Just a few hours after the polls closed in Kenya's referendum on a new constitution, the results are pouring in. So far, it looks like the "Yes" camp is decisively in the lead . Some bloggers are declaring victory already.
That may be a little premature, but it does seem like a clear trend is developing. If this trend is confirmed, this will be a major victory for the coalition government. And an important personal victory for Prime Minister Raila Odinga, who is expected to run for president in polls due by 2012. Approval of the draft constitution would also be a personal victory for President Mwai Kibaki who made passing a new draft his prime "legacy" issue.
If the draft is approved, this will deal a serious blow to Higher Education Minister William Ruto, who spearheaded the "No" campaign with the help of former President Daniel Arap Moi.
Most of all, today's election marks a victory for Kenyans. Everyone (me included!) was worried about possible violence. So far, everything has been peaceful. Listening to voters across the country talk about tolerance and democracy has been very uplifting.
"I was here by 5 (am). I want to be part of this historical moment," Francis Mungai told Reuters, at the Moi Avenue polling station in Nairobi. Read more quotes from Reuters here.
Of course, there are a lot of questions. Are we seeing the decline of tribalism as a political force in Kenya? Or was this just the nature of the vote ie on a draft constitution rather than a vote on personalities? What will the No team do now? Ruto told Reuters that everyone should accept the results of the referendum. But then, somewhat sinisterly, he warned of a new religious divide in Kenya, between Muslims and Christians.
"God forbid this constitution passes, because there is a clear, serious divide coming. Divisions between Christians and Muslims who have been together for a long time are dangerous for any country," he told Reuters' Richard Lough in an interview.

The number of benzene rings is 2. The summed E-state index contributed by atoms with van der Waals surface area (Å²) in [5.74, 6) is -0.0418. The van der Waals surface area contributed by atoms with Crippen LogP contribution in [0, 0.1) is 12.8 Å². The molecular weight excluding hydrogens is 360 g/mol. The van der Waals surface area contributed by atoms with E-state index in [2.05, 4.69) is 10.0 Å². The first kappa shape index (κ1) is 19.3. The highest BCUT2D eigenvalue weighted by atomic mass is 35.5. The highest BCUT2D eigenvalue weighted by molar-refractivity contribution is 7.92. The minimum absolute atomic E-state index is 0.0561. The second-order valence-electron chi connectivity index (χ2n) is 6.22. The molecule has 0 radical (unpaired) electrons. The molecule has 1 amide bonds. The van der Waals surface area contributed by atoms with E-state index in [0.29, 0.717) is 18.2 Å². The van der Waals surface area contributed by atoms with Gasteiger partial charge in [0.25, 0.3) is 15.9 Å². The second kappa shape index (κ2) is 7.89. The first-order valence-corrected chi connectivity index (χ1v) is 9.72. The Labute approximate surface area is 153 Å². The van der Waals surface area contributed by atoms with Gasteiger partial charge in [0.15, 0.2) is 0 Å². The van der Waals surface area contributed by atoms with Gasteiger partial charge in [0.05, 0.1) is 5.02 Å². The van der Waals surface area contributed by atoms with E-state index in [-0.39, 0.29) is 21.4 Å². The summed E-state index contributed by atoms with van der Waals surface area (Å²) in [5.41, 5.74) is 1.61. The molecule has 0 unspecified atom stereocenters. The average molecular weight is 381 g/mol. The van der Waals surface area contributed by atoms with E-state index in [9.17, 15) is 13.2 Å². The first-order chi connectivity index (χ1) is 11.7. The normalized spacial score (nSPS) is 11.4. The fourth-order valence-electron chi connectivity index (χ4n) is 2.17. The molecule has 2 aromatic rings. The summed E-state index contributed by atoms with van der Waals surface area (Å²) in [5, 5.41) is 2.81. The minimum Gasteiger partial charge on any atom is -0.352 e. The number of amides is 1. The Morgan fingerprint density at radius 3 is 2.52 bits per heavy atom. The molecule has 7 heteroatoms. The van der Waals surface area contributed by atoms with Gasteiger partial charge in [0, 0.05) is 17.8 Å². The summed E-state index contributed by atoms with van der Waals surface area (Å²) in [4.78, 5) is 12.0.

That's a dangerous and somewhat confusing statement. If he's referring to the fact that Islamic courts, the kadhis courts, are enshrined in the new draft, well that is not new. They have been operating for years. So you have to question his motivation in heralding a new division now. I wonder who exactly he is trying to scare.
Moi, who campaigned strenously against the draft, was asked what he would do if the "Yes" camp won. He said: " I will express my views".
Another question remaining is what will Ruto do? Will he stay in government?
And of course, if the draft is approved, then the hard work of turning what is on paper into practical reality will begin. Odinga said today that the government would form a national post-referendum forum to unite the two sides, and he said the government would bear no grudge against those who campaigned against the draft. So maybe Ruto, Odinga's one-time right-hand man, can carry on.
But those questions are for tomorrow. Today, Kenya can enjoy the fact that the election was peaceful and, it appears, fair. The shadow cast by what happened in 2008 has hung heavy over the country. It may not have gone away entirely, but it is not quite as dark tonight.